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Subject: Need Games for Special Needs Students rss

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Chris Kohlman
Canada
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Hi,

I had a school principal e-mail me after attending a board game session I do for teachers. He is looking for some games for a specific group of students. I suggested Dixit or Sherlock. Here is what he is looking for:

We have an autistic student (grade 5 next year, grade 2-3 level) and 2 ESL students (grade 4, roughly grade 2 level) who we are looking to provide some social/language skills for next year during French period. We are looking at roughly 25 minutes of time for 2 periods a week. I was wondering if you have any suggestions for me on some game board programming etc. that would be beneficial for these students?
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Kevin
United States
Martville
New York
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I had luck with Can't Stop in a similar situation while subbing a few weeks ago. I drew the board on the whiteboard and used magnets for pieces.
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Eddy
Germany
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1) Might Rory's Story Cubes fit the bill? With appropriate supervision, it could be played with as much or as little pressure as appropriate -- enforcing (or not) complete sentences, proper grammar, etc. An added bonus is the durability of the components. With only nine picture dice, able to withstand virtually anything a school kid can dish out, and perfectly playable even if one or two are missing, this game seems rather well suited to a school environment. I'm not sure this one could consistently go 25 minutes for the group you describe; it might depend on their patience and attentiveness during others' turns.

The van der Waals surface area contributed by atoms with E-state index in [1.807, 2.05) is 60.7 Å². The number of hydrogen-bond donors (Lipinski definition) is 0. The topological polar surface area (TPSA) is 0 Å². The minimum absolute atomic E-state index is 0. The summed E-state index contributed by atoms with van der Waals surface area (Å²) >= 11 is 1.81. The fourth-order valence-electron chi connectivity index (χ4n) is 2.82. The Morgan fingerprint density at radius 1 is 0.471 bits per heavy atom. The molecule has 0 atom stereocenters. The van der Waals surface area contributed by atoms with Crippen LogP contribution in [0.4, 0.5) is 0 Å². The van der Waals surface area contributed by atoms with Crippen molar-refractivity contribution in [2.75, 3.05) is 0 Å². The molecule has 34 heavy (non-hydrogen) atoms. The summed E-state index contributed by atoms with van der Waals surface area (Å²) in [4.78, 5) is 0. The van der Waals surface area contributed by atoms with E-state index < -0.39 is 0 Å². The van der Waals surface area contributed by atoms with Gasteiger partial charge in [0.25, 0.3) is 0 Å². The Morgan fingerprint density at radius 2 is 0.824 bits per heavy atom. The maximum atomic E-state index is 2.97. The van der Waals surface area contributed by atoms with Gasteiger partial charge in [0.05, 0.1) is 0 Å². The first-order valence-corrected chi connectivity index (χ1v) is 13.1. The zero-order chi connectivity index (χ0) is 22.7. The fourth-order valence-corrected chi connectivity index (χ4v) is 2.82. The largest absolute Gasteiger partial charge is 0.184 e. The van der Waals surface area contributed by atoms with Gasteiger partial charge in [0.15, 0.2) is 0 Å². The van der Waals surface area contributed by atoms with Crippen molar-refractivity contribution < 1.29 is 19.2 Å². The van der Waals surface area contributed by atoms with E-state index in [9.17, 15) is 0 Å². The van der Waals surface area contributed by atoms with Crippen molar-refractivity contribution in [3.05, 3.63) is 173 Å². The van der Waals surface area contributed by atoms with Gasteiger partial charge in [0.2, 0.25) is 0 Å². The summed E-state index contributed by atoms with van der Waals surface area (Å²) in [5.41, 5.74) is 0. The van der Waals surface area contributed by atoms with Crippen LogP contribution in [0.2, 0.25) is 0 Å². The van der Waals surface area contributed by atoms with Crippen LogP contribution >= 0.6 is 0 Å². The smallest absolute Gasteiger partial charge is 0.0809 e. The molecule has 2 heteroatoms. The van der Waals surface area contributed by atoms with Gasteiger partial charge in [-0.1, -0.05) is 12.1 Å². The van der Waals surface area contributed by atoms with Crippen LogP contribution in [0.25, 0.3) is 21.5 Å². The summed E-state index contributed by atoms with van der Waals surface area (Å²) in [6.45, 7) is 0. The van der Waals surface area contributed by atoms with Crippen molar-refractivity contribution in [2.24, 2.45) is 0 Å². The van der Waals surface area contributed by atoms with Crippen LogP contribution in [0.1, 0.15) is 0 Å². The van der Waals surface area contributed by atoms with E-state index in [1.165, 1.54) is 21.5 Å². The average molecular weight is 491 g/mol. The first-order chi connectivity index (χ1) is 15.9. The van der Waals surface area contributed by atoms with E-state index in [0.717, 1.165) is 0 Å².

2) Casino might serve double duty, engaging both math and language skills. When we play, I make my two youngsters announce their play -- e.g. "Six plus three equals nine; capture nine." A qualified language teacher might balk at the idea that many of the typical plays produce a grammatically incorrect sentence. I don't honestly know if such is harmful or helpful. I'll defer to others for comment on that. If durability is an issue, card-faced dominoes are available. And if the stigma of playing cards in the classroom is an issue, one could use an Uno deck, or a Rook deck, or a Skip-Bo deck that dispense with traditional suits and might be more acceptable. (I don't know the environment in which you teach -- sometimes it's important.) And finally, although it's a tenuous connection, standard card suits are French style, since you mention this is during (or instead of) French class.

Whatever works for this group of students, I wish you luck and blessings.
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Jo Chapman